Reflections on Task 15 and Task 16 – Uneven Surface

Dear Marie,

many thanks for Task 15. It is very relevant to work that I have been doing on movement sonification, so I really welcomed the opportunity to explore and reflect upon sound in relation to my engagement with yoga. After some thought, I decided to take literally your instructions to ‘invite’ sounds into my yoga practice. So I started thinking of ways to sonify my practice and I came up with the idea to use bells. There is a phrase in Greek that translates as ‘people will hang bells on me’. It is a playful phrase referring to some sort of social sanction when someone is breaking  the rules or behaves in an unconventional manner: when someone says ‘people will hang bells on me’, they mean that people will stop taking them seriously, they will laugh at them. And I really liked how this idea of hanging bells on my self made a yoga practice, which often takes itself too seriously, a bit ridiculous. So I hung bells on myself.

I chose two Christmas ornaments, made of cheap metal with one tongue each. Silver and guy. I attached them on various parts of my body using pegs and elastic bands. I am positive I looked ridiculous.

I knew that doing yoga invites quietness. I knew that some schools of yoga, and Iyengar especially, work with duration. Each posture is diligently entered, maintained – while attention is given to the breath and all sorts of minute movements – and  released dynamically and carefully.  Yet, I was little prepared for what I heard:

Ding -a- ding -a- dang-a- ding

Nothing

Ding -a- ding -a- dang-a- ding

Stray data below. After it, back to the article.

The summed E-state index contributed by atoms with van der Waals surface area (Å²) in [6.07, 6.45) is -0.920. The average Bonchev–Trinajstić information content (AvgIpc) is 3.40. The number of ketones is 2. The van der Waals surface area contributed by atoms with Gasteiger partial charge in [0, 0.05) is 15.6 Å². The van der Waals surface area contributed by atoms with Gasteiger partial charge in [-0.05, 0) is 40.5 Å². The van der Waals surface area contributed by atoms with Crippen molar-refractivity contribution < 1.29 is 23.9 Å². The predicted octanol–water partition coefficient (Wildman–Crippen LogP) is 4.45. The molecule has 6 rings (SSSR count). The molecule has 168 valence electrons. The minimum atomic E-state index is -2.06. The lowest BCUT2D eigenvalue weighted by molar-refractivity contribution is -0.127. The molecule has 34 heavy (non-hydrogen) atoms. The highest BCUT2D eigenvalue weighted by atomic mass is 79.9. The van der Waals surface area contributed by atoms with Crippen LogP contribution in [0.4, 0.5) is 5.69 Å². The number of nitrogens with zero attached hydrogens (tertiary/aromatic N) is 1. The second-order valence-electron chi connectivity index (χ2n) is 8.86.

Nothing

Ding -a- ding -a- dang-a- ding

Nothing

The bells were clear: when I am in a posture there is no sound. Or at least the bells are not sensitive enough to capture the micro-movements that take place. There is  a lot of commotion before I go into a pose with the bells responding to every step and every movement of my limbs and then there is nothing. After a while, the racket becomes annoying – the silence equally loud. The bells tell me that when I do yoga,  my body is quiet. I wonder if it is also mute.

Task 16 – Uneven Surface

The video you posted as a response to Task 13 worked slowly on me. I did not understand what the video was capturing, but after a couple of days, and as I was thinking how I was going to respond to Task 15,  I found that I became more sensitive to textures. First to the textures I was stepping on and then  – wild with joy – noticing that there are textures above me too. As David Abram observes: ‘we are in the world’. Walking on a route I have been taking for years, I also observed that the texture of the surface was uneven. (All these years, I am sure my feet must have known this but kept it to themselves). And what hit me then was another thing I knew all along: that we practise yoga on even surfaces. The artificiality began to bother me. I started thinking that in this way yoga already sets us upon a futile search for a utopian place. A place with even surfaces that does not exist, unless you make one for practising yoga.

So your task is this: Do your yoga practice, any poses you choose, any time of the day, on uneven surfaces.  Try to work with and against them. See how they affect your practice and what you might be doing in order to accommodate them. I hope you will enjoy the task.

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